Uni hikes English requirements

SIMON DAY
Last updated 13:03 16/05/2014

Relevant offers

Education

Stage two of Christchurch Coastal Pathway opens NMIT receives accreditation for commerce degree Lincoln Uni staff offended over vice chancellor payout and farewell Granddad inspires new Ruawai principal Multi-million dollar Paraparaumu school and church at design stage Plan to ask Bill Gates to help fund Queenstown charter school Ministry of Education intervenes at troubled Te Tipua School Cost of private contractors will come down, says Secretary of Education Salisbury School roll down to two for 2016 Student stood down for two days for upskirt photo of teacher

The University of Auckland will introduce tighter English language requirements in response to an increasing number of school-leavers having poor writing and comprehension skills.

From 2016, the university will introduce an academic English language requirement (AELR) for entry into all its undergraduate programmes.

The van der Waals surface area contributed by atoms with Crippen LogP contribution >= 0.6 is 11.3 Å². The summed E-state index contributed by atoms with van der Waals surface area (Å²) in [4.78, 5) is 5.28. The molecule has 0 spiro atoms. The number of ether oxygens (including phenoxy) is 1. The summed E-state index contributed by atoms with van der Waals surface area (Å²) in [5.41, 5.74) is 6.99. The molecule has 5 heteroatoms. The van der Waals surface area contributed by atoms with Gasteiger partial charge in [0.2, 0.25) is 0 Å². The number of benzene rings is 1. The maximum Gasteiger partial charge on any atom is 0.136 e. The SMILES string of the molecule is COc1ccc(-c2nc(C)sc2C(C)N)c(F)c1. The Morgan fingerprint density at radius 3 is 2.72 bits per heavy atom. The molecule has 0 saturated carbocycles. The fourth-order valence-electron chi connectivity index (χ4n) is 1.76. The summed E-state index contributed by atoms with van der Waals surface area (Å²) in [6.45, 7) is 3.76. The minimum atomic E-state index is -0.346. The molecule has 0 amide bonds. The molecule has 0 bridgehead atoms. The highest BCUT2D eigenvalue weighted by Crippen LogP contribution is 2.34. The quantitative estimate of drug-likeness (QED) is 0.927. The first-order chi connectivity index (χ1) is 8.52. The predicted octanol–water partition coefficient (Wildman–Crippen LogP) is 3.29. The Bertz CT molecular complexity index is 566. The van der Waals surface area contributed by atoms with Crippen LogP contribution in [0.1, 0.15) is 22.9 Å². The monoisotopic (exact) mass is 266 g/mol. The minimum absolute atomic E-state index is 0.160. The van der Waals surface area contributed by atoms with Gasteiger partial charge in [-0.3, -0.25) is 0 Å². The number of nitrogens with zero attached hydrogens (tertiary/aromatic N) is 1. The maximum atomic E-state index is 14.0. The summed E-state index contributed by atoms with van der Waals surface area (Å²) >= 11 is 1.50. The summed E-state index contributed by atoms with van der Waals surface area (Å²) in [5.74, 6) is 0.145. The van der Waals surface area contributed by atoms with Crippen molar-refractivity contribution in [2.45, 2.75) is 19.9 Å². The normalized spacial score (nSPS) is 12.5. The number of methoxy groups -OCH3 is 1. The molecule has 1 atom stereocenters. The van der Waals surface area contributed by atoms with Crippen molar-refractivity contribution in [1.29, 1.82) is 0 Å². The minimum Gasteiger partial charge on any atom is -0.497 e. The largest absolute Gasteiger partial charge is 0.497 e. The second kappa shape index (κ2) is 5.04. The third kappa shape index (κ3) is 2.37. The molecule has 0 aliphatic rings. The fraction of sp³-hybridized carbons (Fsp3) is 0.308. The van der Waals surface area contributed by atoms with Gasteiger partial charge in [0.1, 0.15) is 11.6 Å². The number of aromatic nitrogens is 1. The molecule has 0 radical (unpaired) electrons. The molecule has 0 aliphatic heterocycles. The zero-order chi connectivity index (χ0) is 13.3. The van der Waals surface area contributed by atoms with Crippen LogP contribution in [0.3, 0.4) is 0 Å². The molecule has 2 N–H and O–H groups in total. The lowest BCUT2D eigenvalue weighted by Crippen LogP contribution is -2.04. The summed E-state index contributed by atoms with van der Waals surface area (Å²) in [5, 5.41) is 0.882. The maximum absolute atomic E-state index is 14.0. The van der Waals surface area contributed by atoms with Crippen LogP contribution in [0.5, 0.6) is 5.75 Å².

The AELR will require students to have gained at least 17 NCEA credits in English at level 2 or 3. For those applying under Cambridge International Examinations, students must have gained a minimum of a D grade in an English course at AS or A Level.

University Entrance now requires 10 credits in literacy at level 2 or above.

The AELR is intended to ensure students have a sufficient level of competence in academic English to support their university studies.

Deputy Vice-Chancellor Professor John Morrow said stricter entry criteria were necessary because of poor performance at writing and comprehension from a growing number of tertiary students.

"Those who are underperforming in their written work at the University of Auckland are unable to write clear and coherent sentences and struggle with constructing paragraphs and formulating ideas," Morrow said.

"An increased focus on formal, academic writing is needed to teach students more of the kind of writing skills required at university to ensure that they enter their undergraduate degrees more prepared," he said.

The poor writing skills were not an indication that NCEA and high schools were failing to prepare their students for university, Morrow said.

"The majority of students are at an acceptable or higher standard - there is only a small minority who are not.

The issue is student choice; they need to engage with parts of the curriculum that prepare them for university level study," he said.

Ad Feedback

- Stuff

Special offers

Featured Promotions

Sponsored Content